LAWRENCEVILLE - With gloves and hats taking the place of short-sleeved shirts and sunglasses, plans to water the lawn, wash the car and let the kids run through the sprinklers have probably fallen by the wayside.
But when the weather warms up next week, the water may again start flowing.
Recent rainfall notwithstanding, this week's wet weather has not been enough to raise Georgia out of a mild drought.
With an abnormally dry winter, State Climatologist David Stooksbury said, chances are this summer will be dry as well. That means watering schedules that limit outdoor use of the wet stuff remain in place.
"Following an El Nino winter, it's historically dry. We may get fooled, and that'd be nice," Stooksbury said. "If it continues to stay warm and dry the next few weeks, we'll enter into a moderate drought."
Park Ranger Brad Fogle said at 1,068.38 feet, Lake Lanier was more than two feet below its normal level of 1,071 feet at the end of March. April 1, it was 1,068.38 feet, and had only risen to 1,068.5 feet by Friday.
The area has experienced below-average rainfall, he said. Stooksbury said Gwinnett had gotten 10 inches of rain through March 29, with the average yearly rainfall being 15.55 inches, and was more than two inches below average on March alone.
Because Gwinnett County relies exclusively on surface water, Assistant Director of Water Resources Lynn Smarr said, rainfall and lake levels are crucial to the county's ability to provide water to residents.
Although the outdoor watering regulations have been in effect for several years - Stooksbury said the state has been teetering between abnormally dry and mild drought since this time last year - Smarr said people often get complacent about the rules if they aren't reminded.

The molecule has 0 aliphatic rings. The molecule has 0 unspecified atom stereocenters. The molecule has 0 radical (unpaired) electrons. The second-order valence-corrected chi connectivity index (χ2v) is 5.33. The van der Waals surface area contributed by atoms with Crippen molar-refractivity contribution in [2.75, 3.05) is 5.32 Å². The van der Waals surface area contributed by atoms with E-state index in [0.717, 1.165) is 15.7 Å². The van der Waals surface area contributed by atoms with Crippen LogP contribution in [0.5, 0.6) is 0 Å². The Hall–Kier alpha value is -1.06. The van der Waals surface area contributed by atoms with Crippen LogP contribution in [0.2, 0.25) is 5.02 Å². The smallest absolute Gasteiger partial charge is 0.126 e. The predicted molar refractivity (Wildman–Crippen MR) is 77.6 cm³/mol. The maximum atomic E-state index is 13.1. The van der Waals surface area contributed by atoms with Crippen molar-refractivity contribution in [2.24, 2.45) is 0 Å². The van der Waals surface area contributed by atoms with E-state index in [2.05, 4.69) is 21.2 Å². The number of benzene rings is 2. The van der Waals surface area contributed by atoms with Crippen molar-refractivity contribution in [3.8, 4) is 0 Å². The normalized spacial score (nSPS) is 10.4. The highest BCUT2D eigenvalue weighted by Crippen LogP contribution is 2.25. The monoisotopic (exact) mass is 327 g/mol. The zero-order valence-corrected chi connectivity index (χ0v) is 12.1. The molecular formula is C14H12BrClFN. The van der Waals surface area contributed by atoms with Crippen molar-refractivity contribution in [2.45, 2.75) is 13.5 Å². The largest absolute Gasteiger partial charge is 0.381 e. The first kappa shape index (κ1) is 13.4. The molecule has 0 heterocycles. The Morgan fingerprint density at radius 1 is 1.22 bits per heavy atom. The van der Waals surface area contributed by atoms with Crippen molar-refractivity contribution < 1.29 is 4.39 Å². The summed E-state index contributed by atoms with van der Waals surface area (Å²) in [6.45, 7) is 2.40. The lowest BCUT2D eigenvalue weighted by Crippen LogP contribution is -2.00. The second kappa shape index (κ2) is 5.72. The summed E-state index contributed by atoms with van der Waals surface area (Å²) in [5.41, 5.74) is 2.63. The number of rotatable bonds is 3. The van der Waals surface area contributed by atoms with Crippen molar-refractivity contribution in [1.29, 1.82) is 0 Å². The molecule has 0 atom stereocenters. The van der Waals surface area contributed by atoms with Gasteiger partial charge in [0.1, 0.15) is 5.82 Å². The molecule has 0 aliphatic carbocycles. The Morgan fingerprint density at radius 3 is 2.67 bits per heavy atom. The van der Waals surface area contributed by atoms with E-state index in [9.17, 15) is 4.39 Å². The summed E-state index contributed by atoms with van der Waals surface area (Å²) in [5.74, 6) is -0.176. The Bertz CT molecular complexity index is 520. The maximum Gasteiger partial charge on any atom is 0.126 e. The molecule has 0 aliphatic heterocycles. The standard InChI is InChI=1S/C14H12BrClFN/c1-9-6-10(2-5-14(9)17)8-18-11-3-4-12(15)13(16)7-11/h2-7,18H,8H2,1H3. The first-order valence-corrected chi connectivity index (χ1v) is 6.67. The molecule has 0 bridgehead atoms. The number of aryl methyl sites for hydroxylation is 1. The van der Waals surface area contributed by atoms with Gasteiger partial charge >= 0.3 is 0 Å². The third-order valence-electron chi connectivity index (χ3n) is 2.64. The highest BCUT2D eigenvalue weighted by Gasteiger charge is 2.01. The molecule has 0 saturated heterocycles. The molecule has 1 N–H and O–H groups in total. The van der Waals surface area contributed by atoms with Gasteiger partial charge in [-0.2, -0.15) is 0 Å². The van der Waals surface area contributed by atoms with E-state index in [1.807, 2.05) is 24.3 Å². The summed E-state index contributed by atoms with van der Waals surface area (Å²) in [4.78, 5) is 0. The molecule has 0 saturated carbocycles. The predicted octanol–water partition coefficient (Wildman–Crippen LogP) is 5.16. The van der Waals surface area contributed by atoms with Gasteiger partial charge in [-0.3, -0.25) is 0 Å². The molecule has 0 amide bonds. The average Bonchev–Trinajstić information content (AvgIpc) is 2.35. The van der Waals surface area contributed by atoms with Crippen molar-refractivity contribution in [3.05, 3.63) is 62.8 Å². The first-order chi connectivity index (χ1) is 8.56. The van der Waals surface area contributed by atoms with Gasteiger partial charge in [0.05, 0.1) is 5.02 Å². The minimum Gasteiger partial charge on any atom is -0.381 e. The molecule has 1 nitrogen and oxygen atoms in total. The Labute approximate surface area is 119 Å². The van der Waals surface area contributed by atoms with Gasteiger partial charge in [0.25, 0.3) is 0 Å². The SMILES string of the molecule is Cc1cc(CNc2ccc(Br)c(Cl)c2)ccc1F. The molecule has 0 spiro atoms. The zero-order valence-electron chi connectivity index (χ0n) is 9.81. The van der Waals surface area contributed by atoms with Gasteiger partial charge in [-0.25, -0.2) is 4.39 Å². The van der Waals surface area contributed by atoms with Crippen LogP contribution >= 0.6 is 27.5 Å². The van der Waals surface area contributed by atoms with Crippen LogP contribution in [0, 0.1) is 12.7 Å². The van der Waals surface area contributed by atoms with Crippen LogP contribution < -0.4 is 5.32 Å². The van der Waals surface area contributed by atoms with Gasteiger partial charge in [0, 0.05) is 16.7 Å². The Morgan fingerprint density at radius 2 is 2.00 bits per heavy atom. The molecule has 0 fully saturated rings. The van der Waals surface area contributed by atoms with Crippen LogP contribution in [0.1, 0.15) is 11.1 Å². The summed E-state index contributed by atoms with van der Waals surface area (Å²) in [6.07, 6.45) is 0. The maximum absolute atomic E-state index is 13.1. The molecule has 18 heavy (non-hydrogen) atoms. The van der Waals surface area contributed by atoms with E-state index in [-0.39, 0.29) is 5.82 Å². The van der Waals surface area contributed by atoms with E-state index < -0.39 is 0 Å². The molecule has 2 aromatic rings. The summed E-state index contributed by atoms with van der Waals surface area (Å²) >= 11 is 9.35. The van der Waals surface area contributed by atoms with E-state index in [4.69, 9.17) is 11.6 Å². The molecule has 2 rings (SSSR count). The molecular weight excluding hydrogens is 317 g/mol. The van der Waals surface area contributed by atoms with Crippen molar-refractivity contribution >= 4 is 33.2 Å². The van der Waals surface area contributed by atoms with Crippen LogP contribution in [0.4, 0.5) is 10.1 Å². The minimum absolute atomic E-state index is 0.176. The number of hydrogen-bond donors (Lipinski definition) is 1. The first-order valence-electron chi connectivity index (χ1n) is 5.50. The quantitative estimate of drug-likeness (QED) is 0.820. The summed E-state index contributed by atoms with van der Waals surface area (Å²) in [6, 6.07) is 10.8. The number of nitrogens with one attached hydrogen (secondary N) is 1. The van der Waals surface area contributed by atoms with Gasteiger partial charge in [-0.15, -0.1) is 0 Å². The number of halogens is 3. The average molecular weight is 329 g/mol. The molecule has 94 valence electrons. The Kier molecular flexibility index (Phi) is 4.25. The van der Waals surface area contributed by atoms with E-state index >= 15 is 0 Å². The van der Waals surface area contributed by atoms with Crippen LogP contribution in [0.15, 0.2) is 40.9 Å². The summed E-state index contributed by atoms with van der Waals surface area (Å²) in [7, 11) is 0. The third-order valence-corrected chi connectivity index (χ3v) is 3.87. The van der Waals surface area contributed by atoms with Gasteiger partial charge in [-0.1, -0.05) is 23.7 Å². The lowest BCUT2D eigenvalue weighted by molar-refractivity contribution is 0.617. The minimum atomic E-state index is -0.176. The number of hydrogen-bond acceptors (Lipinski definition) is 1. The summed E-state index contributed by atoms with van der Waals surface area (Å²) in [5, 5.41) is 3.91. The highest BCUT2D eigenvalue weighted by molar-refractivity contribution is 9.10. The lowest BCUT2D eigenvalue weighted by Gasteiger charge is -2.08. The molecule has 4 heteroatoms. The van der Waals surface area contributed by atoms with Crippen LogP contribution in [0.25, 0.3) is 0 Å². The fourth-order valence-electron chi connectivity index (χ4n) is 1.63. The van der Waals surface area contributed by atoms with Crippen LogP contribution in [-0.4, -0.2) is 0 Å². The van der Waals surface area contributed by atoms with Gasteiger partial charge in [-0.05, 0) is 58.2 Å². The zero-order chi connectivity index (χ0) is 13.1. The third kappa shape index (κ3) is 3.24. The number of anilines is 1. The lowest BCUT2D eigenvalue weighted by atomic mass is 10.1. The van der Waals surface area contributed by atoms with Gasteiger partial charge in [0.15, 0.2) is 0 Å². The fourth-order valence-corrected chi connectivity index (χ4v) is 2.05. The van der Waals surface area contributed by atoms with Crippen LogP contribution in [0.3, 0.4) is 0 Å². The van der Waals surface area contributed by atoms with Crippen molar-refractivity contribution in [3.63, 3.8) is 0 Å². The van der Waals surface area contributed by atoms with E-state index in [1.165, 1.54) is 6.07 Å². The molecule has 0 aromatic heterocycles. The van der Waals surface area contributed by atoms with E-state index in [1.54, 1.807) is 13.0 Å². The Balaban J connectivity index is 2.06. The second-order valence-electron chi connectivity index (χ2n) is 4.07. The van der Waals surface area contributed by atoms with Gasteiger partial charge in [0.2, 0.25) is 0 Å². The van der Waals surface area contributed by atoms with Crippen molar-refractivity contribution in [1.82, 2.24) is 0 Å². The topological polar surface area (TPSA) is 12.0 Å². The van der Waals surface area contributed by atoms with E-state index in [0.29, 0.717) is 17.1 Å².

"It's getting you to be conscious of what you're doing," she said. "People are already in the mode to be water-wise. It's educational."
The state prohibits outdoor water use all day on Fridays and between 10 a.m. and 4 p.m. every other day. People who live at even-numbered addresses are allowed to water at other times on Mondays, Wednesdays and Saturdays, while odd numbered addresses can water on Tuesdays, Thursdays and Sundays.
Businesses that rely on water, like landscapers and car washes, are exempt from the rules.
Smarr said conserving water may seem small, but adds up when it comes to ensuring that Lake Lanier has a large enough water supply for the region.
"It may not look so large if one business left one sprinkler on," she said. "I think people understand and have a heart for protecting Lake Lanier. It's an incredibly beautiful place."
Stooksbury said the rivers that feed Lake Lanier are in the sixth and eighth percentile, meaning that they are drier than they have been 94 and 92 years out of every 100. Hotter weather will mean more water is evaporating, and as trees and flowers start to bloom, they use more water, too.
Paying attention to water issues will help ease problems if the drought continues, he said.
"If people realize we're in a drought and save water now, hopefully we won't have to go to more restrictions later," he said.
Fogle, at Lake Lanier, said when the lake is just a foot or two lower than normal pool it does not have any ill effect on normal operations. All the ramps are open, he said, and the lake is still usable.
But if dry weather continues into the summer, he said, there is the possibility that the lake may suffer. Recent rainfall added just 18/100 of an inch to the water level.
"The fear is later in July or August, if the drought continues, it's going to go down," he said. "What we need is a big rain event with runoff to make a difference. What we need is a big, soaking rain."
For more information about water conservation, see www.gaepd.org, www.georgiadrought.org or www.conservewatergeorgia.net.